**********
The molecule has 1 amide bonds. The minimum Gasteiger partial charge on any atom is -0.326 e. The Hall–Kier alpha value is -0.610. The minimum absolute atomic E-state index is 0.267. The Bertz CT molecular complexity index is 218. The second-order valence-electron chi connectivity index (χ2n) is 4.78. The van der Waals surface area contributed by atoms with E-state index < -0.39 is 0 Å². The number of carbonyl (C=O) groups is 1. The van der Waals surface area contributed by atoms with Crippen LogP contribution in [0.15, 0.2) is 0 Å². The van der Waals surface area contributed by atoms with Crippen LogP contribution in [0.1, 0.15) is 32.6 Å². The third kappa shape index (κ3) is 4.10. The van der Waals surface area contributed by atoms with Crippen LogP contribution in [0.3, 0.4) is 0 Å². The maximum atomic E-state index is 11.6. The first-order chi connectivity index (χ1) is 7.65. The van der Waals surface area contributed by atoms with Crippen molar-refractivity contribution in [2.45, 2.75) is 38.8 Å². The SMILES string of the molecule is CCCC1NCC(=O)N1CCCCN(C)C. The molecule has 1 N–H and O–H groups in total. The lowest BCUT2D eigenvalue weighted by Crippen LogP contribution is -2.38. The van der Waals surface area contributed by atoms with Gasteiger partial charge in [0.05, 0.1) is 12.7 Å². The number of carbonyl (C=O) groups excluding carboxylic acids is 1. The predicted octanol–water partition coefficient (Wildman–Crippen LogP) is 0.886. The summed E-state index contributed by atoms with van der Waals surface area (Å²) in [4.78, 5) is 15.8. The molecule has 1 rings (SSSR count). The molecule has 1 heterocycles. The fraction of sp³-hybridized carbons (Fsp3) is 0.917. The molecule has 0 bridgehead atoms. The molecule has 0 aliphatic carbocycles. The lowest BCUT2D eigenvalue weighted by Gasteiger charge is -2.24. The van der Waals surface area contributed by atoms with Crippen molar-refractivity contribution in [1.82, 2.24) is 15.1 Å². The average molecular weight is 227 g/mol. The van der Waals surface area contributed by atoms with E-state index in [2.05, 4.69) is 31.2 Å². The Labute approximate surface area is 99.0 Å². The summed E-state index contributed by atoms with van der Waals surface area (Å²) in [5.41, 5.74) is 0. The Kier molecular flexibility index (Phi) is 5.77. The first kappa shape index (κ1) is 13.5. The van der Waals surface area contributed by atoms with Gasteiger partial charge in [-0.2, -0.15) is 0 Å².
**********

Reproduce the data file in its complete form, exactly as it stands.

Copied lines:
The molecule has 1 amide bonds. The minimum Gasteiger partial charge on any atom is -0.326 e. The Hall–Kier alpha value is -0.610. The minimum absolute atomic E-state index is 0.267. The Bertz CT molecular complexity index is 218. The second-order valence-electron chi connectivity index (χ2n) is 4.78. The van der Waals surface area contributed by atoms with E-state index < -0.39 is 0 Å². The number of carbonyl (C=O) groups is 1. The van der Waals surface area contributed by atoms with Crippen LogP contribution in [0.15, 0.2) is 0 Å². The van der Waals surface area contributed by atoms with Crippen LogP contribution in [0.1, 0.15) is 32.6 Å². The third kappa shape index (κ3) is 4.10. The van der Waals surface area contributed by atoms with Crippen LogP contribution in [0.3, 0.4) is 0 Å². The maximum atomic E-state index is 11.6. The first-order chi connectivity index (χ1) is 7.65. The van der Waals surface area contributed by atoms with Crippen molar-refractivity contribution in [2.45, 2.75) is 38.8 Å². The SMILES string of the molecule is CCCC1NCC(=O)N1CCCCN(C)C. The molecule has 1 N–H and O–H groups in total. The lowest BCUT2D eigenvalue weighted by Crippen LogP contribution is -2.38. The van der Waals surface area contributed by atoms with Gasteiger partial charge in [0.05, 0.1) is 12.7 Å². The number of carbonyl (C=O) groups excluding carboxylic acids is 1. The predicted octanol–water partition coefficient (Wildman–Crippen LogP) is 0.886. The summed E-state index contributed by atoms with van der Waals surface area (Å²) in [4.78, 5) is 15.8. The molecule has 1 rings (SSSR count). The molecule has 1 heterocycles. The fraction of sp³-hybridized carbons (Fsp3) is 0.917. The molecule has 0 bridgehead atoms. The molecule has 0 aliphatic carbocycles. The lowest BCUT2D eigenvalue weighted by Gasteiger charge is -2.24. The van der Waals surface area contributed by atoms with Crippen molar-refractivity contribution in [1.82, 2.24) is 15.1 Å². The average molecular weight is 227 g/mol. The van der Waals surface area contributed by atoms with E-state index in [2.05, 4.69) is 31.2 Å². The Labute approximate surface area is 99.0 Å². The summed E-state index contributed by atoms with van der Waals surface area (Å²) in [5.41, 5.74) is 0. The Kier molecular flexibility index (Phi) is 5.77. The first kappa shape index (κ1) is 13.5. The van der Waals surface area contributed by atoms with Gasteiger partial charge in [-0.2, -0.15) is 0 Å².